class OptVar:     """     Complicated stateful variable     """     def __init__(self, name="", **kwargs): = name         self.parameters = kwargs   class OptVarContainer:     """     Class which contains several OptVar objects and nested OptVarContainer     classes. Is responsible for OptVar management of its sub-OptVarContainers     with their respective OptVar objects.     """     def __init__(self, name="", **kwargs): = name         for (key, value_dict) in kwargs.items():             setattr(self, key, OptVar(name=key, **value_dict))      def getAllOptVars(self):          def addOptVarToDict(var,                             dictOfOptVars={},                             idlist=[],                             reducedkeystring=""):             """             Accumulates optimizable variables in var and its linked objects.             Ignores ring-links and double links.              @param var: object to evaluate (object)             @param dictOfOptVars: optimizable variables found so far (dict of dict of objects)             @param idlist: ids of objects already evaluated (list of int)             @param reducedkeystring: to generate the dict key (string)             """              if id(var) not in idlist:                 idlist.append(id(var))                  if isinstance(var, OptVarContainer):                     for (k, v) in var.__dict__.items():                         newredkeystring = reducedkeystring + + "."                         dictOfOptVars, idlist = addOptVarToDict(v,                                                                 dictOfOptVars,                                                                 idlist,                                                                 newredkeystring)                  elif isinstance(var, OptVar):                     newreducedkeystring = reducedkeystring +                     dictOfOptVars[newreducedkeystring] = var              return dictOfOptVars, idlist          (dict_opt_vars, idlist) = addOptVarToDict(self, keystring="")         return dict_opt_vars    class C(OptVarContainer):     """     Specific implementation of class OptVarContainer     """     def __init__(self, name=""):         super(C, self).__init__(name=name,                 **{"my_c_a": {"c1": 1, "c2": 2},                    "my_c_b": {"c3": 3, "c4": 4}})   class B(OptVarContainer):     """     Specific implementation of class OptVarContainer     """     def __init__(self, name=""):         super(B, self).__init__(name=name, **{"b": {"1": 1, "2": 2}})         self.c_obj = C(name="cname")   class A(OptVarContainer):     """     Specific implementation of class OptVarContainer     """     def __init__(self, name=""):         super(A, self).__init__(name=name,                 **{"a1": {"1": 1, "2": 2},                    "a2": {"a": "a", "b": "b"}})         self.b_obj = B(name="bname")   def main():     # creating OptVarContainer with some nested OptVarContainers.     my_a_obj = A(name="aname")      # It is intended behaviour to access the OptVar objects via     # scoping within the class hierarchy.     print(my_a_obj.b_obj.b.parameters)     my_a_obj.b_obj.b.parameters["2"] = 3     print(my_a_obj.b_obj.b.parameters)     print(my_a_obj.b_obj.c_obj.my_c_a.parameters["c1"])     my_a_obj.b_obj.c_obj.my_c_a.parameters["c1"] = 6     print(my_a_obj.b_obj.c_obj.my_c_a.parameters)      # This construction is quite ugly:     # a) due to the dict: order is not fixed     # b) due to recursion (and maybe lexical sorting) it is not fast     # c) goal: hand over these optvars into some numerical optimization     # via a numpy array => should be fast     optvarsdict = my_a_obj.getAllOptVars()     print(optvarsdict)   if __name__ == "__main__":     main()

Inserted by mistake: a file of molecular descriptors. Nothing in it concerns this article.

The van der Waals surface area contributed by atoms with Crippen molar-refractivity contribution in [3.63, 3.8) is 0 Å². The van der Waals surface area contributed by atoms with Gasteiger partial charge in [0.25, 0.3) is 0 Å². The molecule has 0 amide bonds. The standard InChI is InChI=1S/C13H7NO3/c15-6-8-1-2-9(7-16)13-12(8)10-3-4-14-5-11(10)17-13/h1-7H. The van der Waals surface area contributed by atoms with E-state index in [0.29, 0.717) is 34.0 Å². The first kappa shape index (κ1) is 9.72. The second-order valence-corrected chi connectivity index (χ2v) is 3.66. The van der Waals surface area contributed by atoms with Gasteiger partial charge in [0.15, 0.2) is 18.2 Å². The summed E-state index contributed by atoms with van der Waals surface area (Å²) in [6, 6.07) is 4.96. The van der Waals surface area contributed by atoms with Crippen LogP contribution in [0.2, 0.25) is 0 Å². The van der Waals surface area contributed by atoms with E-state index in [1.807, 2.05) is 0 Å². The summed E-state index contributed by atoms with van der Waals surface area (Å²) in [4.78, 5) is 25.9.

The question is now: How to access the OptVar objects the best. I already thought about to use some kind of pool object and use some proxy within the class hierarchy to have a link to the pool. This pool should not be a singleton, since it should be possible to manage more than one pool at a time. Up to now the access to the OptVar variables within my own code is done via the getAllOptVars function. This is quite ugly and only considered temporary. Is there a better alternative to this function?

To summarize and clarify my goals:

  1. The class hierarchy is ok and reflects the model context of our problem
  2. The OptVars belong to each object in the hierarchy and should also stay there also due to model context
  3. The access and post processing of the OptVars (i.e. collecting them from the hierarchy and handing them over to an optimizer as a numpy array) is not considered to be optimal. There I need some suggestions on doing better (i.e. getting rid of isinstance and id queries).
  4. A nice to have would be: Decouple serialization of the OptVars and version management from the object hierarchy

I am aware that no unique solutions exist for this design problem, but I need further input on that.

The full context of this question is given here but after some discussions I separated the design part.